Mr. Torain surmises that three people involved themselves in the case. A press conference grabs Star’s attention. The police sought a capital murder warrant for the shooting death of Joshua Brown. Law enforcement found twelve pounds of marijuana (allegedly) in Brown’s apartment, per Star’s observation. Star thinks about whether there is still a conspiracy afoot in the case. Caller says that West Indians committed the crime because they wanted to protect a “white princess.” A caller speaks about how West Indians “act hard” around people of color but then show teeth around whites. Super Chatter/Cash App sender repeats material from earlier in the broadcast. Brother Jay sends a cryptic message to Star which Mr. Torain asks for clarification. Hate is Enough said that the “shooters were the ratchet cousins of the hair combing court officer.” The evidence, allegedly, belonged to other persons and the police planted it according to a conspiracist. Star is low on facts so he doesn’t jump to any conclusions regarding the case. This move is smart because he doesn’t want to be caught up in a quagmire and have to backtrack any statements that he may put forth.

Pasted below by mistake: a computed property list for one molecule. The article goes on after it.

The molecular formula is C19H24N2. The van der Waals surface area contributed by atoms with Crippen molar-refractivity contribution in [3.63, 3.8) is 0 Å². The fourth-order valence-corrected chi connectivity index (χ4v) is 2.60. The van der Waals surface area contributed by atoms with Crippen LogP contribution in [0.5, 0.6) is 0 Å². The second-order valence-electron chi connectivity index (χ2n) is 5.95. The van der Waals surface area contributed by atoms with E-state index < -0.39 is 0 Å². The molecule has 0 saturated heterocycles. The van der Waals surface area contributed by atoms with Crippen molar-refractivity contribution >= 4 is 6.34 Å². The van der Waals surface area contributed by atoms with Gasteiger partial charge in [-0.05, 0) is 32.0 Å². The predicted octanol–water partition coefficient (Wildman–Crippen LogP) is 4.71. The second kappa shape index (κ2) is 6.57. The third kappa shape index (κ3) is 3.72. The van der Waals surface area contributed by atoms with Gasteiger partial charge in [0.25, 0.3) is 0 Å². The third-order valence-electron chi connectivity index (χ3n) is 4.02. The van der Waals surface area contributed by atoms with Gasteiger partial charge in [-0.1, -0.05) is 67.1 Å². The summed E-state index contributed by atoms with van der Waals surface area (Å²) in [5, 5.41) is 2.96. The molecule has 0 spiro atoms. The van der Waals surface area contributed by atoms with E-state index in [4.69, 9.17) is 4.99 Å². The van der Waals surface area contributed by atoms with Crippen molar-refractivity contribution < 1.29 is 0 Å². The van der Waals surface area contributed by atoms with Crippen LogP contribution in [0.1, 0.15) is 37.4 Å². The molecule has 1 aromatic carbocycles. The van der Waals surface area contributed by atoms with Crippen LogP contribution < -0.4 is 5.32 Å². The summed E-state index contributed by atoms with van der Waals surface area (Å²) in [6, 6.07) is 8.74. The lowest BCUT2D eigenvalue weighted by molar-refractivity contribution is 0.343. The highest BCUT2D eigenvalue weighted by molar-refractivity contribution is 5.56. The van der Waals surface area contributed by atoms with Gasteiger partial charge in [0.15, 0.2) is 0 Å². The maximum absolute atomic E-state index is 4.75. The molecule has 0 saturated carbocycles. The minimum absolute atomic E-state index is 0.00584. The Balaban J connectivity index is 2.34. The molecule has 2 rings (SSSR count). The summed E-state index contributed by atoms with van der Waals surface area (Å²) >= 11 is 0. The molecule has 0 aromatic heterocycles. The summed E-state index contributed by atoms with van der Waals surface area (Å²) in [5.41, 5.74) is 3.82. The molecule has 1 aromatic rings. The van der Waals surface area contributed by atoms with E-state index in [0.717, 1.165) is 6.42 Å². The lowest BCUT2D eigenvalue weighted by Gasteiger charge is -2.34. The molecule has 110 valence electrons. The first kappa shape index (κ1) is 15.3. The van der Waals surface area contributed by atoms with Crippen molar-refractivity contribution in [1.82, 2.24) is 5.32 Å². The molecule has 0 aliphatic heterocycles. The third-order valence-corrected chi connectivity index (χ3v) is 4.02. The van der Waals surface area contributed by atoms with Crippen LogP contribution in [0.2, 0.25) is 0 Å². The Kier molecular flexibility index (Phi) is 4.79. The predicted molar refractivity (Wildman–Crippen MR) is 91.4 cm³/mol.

Star relates a tale about Larry Davis “running up in crack houses” and stealing. A caller then says that “think black, buy black, be black” from Marcus Garvey is still a profound statement to remember. This is obviously racist and probably why the caller reminds Star and the audience that he’s not a pan-Africanist. Here, Star takes the background as the caller spouts more twisted vomit of truth. Mr. Torain often does this to give his audience breathing room and allow the speakers to have their say. He never hogs the spotlight irrationally. Instead, he selfishly acknowledges the contributions of his viewers and listeners. Star “champions” the caller saying that people should mold minds at younger ages. Mr. Torain has said that we have allowed Italians and other nationalities to look down upon blacks. The caller makes “a lot of sense” but Star says that Joshua shot one of the assailants before he was killed. Star has no answers related to conspiracists.